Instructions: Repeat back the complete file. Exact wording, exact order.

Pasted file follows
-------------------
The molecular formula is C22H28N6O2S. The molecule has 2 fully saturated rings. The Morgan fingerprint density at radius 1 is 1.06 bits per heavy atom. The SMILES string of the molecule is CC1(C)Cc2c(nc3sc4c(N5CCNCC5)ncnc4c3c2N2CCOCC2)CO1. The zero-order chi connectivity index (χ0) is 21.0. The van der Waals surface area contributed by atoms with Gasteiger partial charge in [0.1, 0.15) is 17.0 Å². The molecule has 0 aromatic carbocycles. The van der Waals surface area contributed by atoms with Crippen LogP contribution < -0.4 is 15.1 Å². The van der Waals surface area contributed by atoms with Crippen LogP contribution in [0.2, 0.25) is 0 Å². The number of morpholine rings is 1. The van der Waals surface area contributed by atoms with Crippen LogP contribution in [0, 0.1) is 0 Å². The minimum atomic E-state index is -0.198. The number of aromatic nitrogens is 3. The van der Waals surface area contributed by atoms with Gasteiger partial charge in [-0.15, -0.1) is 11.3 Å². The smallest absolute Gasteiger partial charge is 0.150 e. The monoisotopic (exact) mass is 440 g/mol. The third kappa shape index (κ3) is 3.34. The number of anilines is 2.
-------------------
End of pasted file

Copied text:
The molecular formula is C22H28N6O2S. The molecule has 2 fully saturated rings. The Morgan fingerprint density at radius 1 is 1.06 bits per heavy atom. The SMILES string of the molecule is CC1(C)Cc2c(nc3sc4c(N5CCNCC5)ncnc4c3c2N2CCOCC2)CO1. The zero-order chi connectivity index (χ0) is 21.0. The van der Waals surface area contributed by atoms with Gasteiger partial charge in [0.1, 0.15) is 17.0 Å². The molecule has 0 aromatic carbocycles. The van der Waals surface area contributed by atoms with Crippen LogP contribution < -0.4 is 15.1 Å². The van der Waals surface area contributed by atoms with Crippen LogP contribution in [0.2, 0.25) is 0 Å². The number of morpholine rings is 1. The van der Waals surface area contributed by atoms with Crippen LogP contribution in [0, 0.1) is 0 Å². The minimum atomic E-state index is -0.198. The number of aromatic nitrogens is 3. The van der Waals surface area contributed by atoms with Gasteiger partial charge in [-0.15, -0.1) is 11.3 Å². The smallest absolute Gasteiger partial charge is 0.150 e. The monoisotopic (exact) mass is 440 g/mol. The third kappa shape index (κ3) is 3.34. The number of anilines is 2.